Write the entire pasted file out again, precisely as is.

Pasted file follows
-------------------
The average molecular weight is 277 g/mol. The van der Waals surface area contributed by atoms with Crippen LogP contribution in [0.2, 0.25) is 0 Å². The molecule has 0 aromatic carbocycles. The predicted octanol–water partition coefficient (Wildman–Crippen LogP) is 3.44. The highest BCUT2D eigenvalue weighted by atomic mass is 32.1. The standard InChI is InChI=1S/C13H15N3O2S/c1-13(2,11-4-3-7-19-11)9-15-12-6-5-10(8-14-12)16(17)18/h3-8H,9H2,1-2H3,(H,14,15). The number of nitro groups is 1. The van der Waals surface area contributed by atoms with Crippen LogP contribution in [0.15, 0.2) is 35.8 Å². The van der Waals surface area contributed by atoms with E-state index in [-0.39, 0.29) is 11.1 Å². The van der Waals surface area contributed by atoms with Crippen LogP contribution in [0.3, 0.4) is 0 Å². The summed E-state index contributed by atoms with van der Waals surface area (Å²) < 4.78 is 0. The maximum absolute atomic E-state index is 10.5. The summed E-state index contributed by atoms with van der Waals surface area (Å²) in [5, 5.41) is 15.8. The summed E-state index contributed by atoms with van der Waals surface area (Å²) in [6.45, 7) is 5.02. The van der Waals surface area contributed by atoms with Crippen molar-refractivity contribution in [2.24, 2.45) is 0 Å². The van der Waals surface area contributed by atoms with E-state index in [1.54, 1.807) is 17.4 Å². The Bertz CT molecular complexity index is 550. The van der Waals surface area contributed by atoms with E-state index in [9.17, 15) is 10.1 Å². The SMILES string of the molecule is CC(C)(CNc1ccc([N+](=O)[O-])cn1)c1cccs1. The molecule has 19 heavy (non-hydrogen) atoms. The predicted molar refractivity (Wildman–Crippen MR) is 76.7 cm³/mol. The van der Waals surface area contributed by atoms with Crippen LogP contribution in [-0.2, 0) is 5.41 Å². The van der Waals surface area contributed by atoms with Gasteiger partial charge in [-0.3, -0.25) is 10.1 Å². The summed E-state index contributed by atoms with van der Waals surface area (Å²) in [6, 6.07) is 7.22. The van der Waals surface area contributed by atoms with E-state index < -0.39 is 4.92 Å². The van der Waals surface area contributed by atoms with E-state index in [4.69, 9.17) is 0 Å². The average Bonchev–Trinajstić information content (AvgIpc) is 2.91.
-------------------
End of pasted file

The average molecular weight is 277 g/mol. The van der Waals surface area contributed by atoms with Crippen LogP contribution in [0.2, 0.25) is 0 Å². The molecule has 0 aromatic carbocycles. The predicted octanol–water partition coefficient (Wildman–Crippen LogP) is 3.44. The highest BCUT2D eigenvalue weighted by atomic mass is 32.1. The standard InChI is InChI=1S/C13H15N3O2S/c1-13(2,11-4-3-7-19-11)9-15-12-6-5-10(8-14-12)16(17)18/h3-8H,9H2,1-2H3,(H,14,15). The number of nitro groups is 1. The van der Waals surface area contributed by atoms with Crippen LogP contribution in [0.15, 0.2) is 35.8 Å². The van der Waals surface area contributed by atoms with E-state index in [-0.39, 0.29) is 11.1 Å². The van der Waals surface area contributed by atoms with Crippen LogP contribution in [0.3, 0.4) is 0 Å². The summed E-state index contributed by atoms with van der Waals surface area (Å²) < 4.78 is 0. The maximum absolute atomic E-state index is 10.5. The summed E-state index contributed by atoms with van der Waals surface area (Å²) in [5, 5.41) is 15.8. The summed E-state index contributed by atoms with van der Waals surface area (Å²) in [6.45, 7) is 5.02. The van der Waals surface area contributed by atoms with Crippen molar-refractivity contribution in [2.24, 2.45) is 0 Å². The van der Waals surface area contributed by atoms with E-state index in [1.54, 1.807) is 17.4 Å². The Bertz CT molecular complexity index is 550. The van der Waals surface area contributed by atoms with E-state index in [9.17, 15) is 10.1 Å². The SMILES string of the molecule is CC(C)(CNc1ccc([N+](=O)[O-])cn1)c1cccs1. The molecule has 19 heavy (non-hydrogen) atoms. The predicted molar refractivity (Wildman–Crippen MR) is 76.7 cm³/mol. The van der Waals surface area contributed by atoms with Crippen LogP contribution in [-0.2, 0) is 5.41 Å². The van der Waals surface area contributed by atoms with Gasteiger partial charge in [-0.3, -0.25) is 10.1 Å². The summed E-state index contributed by atoms with van der Waals surface area (Å²) in [6, 6.07) is 7.22. The van der Waals surface area contributed by atoms with E-state index < -0.39 is 4.92 Å². The van der Waals surface area contributed by atoms with E-state index in [4.69, 9.17) is 0 Å². The average Bonchev–Trinajstić information content (AvgIpc) is 2.91.